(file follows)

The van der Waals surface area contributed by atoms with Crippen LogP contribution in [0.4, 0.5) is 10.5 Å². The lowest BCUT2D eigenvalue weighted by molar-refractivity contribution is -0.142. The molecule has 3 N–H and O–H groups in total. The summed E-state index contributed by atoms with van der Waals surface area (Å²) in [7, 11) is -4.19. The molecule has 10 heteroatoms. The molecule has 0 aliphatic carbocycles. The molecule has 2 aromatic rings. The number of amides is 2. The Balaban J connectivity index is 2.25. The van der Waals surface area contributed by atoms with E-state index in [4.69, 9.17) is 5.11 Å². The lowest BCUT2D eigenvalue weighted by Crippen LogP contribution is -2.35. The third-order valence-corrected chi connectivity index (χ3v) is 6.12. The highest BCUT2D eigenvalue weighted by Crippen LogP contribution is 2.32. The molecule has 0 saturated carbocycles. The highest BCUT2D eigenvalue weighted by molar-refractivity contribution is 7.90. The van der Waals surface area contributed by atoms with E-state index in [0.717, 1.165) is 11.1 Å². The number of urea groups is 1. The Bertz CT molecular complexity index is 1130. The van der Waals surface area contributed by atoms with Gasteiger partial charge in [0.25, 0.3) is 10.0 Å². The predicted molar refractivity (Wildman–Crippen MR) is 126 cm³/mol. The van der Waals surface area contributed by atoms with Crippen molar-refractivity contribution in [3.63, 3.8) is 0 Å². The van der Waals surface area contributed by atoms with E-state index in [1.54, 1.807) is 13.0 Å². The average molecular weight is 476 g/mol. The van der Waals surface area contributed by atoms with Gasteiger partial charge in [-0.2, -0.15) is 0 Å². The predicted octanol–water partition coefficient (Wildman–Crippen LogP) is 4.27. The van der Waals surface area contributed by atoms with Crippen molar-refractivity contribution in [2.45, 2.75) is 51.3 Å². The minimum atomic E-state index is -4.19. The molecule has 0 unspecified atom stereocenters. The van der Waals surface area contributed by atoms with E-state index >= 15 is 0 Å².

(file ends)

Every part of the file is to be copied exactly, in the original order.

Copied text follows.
The van der Waals surface area contributed by atoms with Crippen LogP contribution in [0.4, 0.5) is 10.5 Å². The lowest BCUT2D eigenvalue weighted by molar-refractivity contribution is -0.142. The molecule has 3 N–H and O–H groups in total. The summed E-state index contributed by atoms with van der Waals surface area (Å²) in [7, 11) is -4.19. The molecule has 10 heteroatoms. The molecule has 0 aliphatic carbocycles. The molecule has 2 aromatic rings. The number of amides is 2. The Balaban J connectivity index is 2.25. The van der Waals surface area contributed by atoms with E-state index in [4.69, 9.17) is 5.11 Å². The lowest BCUT2D eigenvalue weighted by Crippen LogP contribution is -2.35. The third-order valence-corrected chi connectivity index (χ3v) is 6.12. The highest BCUT2D eigenvalue weighted by Crippen LogP contribution is 2.32. The molecule has 0 saturated carbocycles. The highest BCUT2D eigenvalue weighted by molar-refractivity contribution is 7.90. The van der Waals surface area contributed by atoms with E-state index in [0.717, 1.165) is 11.1 Å². The number of urea groups is 1. The Bertz CT molecular complexity index is 1130. The van der Waals surface area contributed by atoms with Gasteiger partial charge in [0.25, 0.3) is 10.0 Å². The predicted molar refractivity (Wildman–Crippen MR) is 126 cm³/mol. The van der Waals surface area contributed by atoms with Crippen molar-refractivity contribution in [3.63, 3.8) is 0 Å². The van der Waals surface area contributed by atoms with E-state index in [1.54, 1.807) is 13.0 Å². The average molecular weight is 476 g/mol. The van der Waals surface area contributed by atoms with Gasteiger partial charge in [-0.2, -0.15) is 0 Å². The predicted octanol–water partition coefficient (Wildman–Crippen LogP) is 4.27. The van der Waals surface area contributed by atoms with Crippen molar-refractivity contribution in [2.45, 2.75) is 51.3 Å². The minimum atomic E-state index is -4.19. The molecule has 0 unspecified atom stereocenters. The van der Waals surface area contributed by atoms with E-state index >= 15 is 0 Å².